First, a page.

Like Ahab, the villains of Out of the Silent Planet are convinced that the unknown Other is evil. As Lewis’ hero shamefacedly admits to the angelic Oyarsa, “The tellers of tales in our world make us think that if there is life beyond our own air it is evil.” This same fear of the unknown undergirds mankind’s fear of death, the greatest unknown of all. In both Out of the Silent Planet and Avatar: The Way of Water, the villains are those humans who, driven by their terror of death, want humanity to “last for always… [to] leap from world to world.” For them, the desperate need to live forever overrides all other priorities, justifying the colonization of other planets and the extermination of their indigenous species. It is the fear of death that, as Oyarsa chides, “wastes your lives and befouls them with flying from what you know will overtake you in the end.”

While the villains of The Way of Water cling to life at all costs, the heroes must learn the way of water, which means accepting that “the sea gives and the sea takes,” that “water connects all things: life to death, darkness to light.” For most of the film’s runtime, the heroic father Jake Sully (Sam Worthington), not unlike his enemies, is driven by fear: by the fear of death, and of its harbinger, loss. “A father protects,” he narrates. “It’s what gives him meaning.” In the end, however, Sully must learn that there are certain things a father cannot escape, cannot control – and mortality is one of them. Sully must learn what Jack Dawson taught Rose: that “life’s a gift,” which is to say it must be accepted with gratitude, not demanded as one’s due.

When Sully’s eldest son Neteyam (Jamie Flatters) lies dying at the end of the film, he tells his father, “I want go home.” This recalls the mantra of the way of water, which states, “the sea is your home before your birth and after your death.” During Neteyam’s funeral, he is returned to his true home: his body is curled up in the fetal position and committed to the ocean, for as in The Abyss, water is “the womb of the world” – and, like Titanic, The Way of Water ends with a watery vision of a reunion beyond the grave, envisioned as a return to a cherished memory. Death and loss are made bearable by faith that the sea is not a dark, cold void but a bright, warm overflow of life. Deep down, the cosmos is not founded on “a colorless, all-color of atheism” but on the unfathomably gratuitous goodness of God. As Lewis writes of his hero’s return voyage in Out of the Silent Planet:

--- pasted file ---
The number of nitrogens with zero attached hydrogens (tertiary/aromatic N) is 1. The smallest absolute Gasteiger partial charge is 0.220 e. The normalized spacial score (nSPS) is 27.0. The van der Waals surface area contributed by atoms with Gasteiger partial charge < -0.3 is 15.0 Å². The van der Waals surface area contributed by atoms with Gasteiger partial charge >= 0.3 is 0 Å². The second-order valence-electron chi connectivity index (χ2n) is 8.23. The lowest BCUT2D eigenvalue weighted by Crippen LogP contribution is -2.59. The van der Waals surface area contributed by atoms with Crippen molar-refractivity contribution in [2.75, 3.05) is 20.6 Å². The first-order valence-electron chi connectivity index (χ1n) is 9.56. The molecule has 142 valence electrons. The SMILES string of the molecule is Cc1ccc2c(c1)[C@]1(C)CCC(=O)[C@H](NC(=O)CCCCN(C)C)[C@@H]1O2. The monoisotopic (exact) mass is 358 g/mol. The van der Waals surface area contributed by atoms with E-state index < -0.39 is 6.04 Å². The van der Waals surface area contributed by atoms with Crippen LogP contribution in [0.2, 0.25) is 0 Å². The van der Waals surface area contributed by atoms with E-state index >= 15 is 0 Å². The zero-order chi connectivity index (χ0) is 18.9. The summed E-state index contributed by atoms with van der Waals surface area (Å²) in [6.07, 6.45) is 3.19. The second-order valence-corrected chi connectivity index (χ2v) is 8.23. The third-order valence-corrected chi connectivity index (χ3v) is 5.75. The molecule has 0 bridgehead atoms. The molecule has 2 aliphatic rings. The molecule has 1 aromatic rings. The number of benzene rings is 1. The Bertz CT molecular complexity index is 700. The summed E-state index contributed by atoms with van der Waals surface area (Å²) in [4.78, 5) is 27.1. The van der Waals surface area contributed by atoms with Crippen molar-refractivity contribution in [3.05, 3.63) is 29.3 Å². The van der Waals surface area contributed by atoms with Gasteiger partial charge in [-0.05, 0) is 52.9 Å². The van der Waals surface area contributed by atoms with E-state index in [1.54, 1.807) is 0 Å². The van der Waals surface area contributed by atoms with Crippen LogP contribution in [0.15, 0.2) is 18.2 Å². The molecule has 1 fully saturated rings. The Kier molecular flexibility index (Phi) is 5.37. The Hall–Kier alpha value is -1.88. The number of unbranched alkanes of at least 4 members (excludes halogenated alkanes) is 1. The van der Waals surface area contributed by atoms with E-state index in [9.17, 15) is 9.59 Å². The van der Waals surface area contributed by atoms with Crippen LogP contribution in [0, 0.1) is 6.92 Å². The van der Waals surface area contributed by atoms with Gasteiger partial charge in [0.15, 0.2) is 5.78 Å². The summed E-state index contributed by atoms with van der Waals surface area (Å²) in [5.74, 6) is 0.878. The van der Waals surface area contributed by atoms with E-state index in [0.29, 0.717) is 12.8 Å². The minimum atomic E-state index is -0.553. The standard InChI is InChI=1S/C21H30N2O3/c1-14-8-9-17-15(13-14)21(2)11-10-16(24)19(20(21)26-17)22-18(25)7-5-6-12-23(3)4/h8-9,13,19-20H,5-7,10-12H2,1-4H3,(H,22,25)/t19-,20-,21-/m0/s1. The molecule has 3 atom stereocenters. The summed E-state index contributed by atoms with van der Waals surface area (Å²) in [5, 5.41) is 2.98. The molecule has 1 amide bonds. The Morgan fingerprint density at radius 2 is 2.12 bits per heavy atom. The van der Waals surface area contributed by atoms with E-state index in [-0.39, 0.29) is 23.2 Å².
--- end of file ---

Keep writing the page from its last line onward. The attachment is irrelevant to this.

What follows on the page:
He could not feel that they were an island of life journeying through an abyss of death. He felt almost the opposite – that life was waiting outside the little iron egg-shell in which they rode, ready at any moment to break in, and that, if it killed them, it would kill them by excess of its vitality… To be let out, to be free, to dissolve into the ocean of eternal noon, seemed to him at certain moments a consummation even more desirable than their return to Earth. And if he had felt some such lift of the heart when first he passed through heaven on their outward journey, he felt it now tenfold, for now he was convinced that the abyss was full of life in the most literal sense, full of living creatures.

Movie, TV Show, Filmmakers and Film Studio WordPress Theme.

Press Enter / Return to begin your search or hit ESC to close

By signing in, you agree to our terms and conditions and our privacy policy.

By creating an account you agree to Noxe's our terms and conditions and privacy policy.
Mechanicsburg, PA  17050

Center Office
Mechanicsburg, PA, USA

All Right Reserved 2022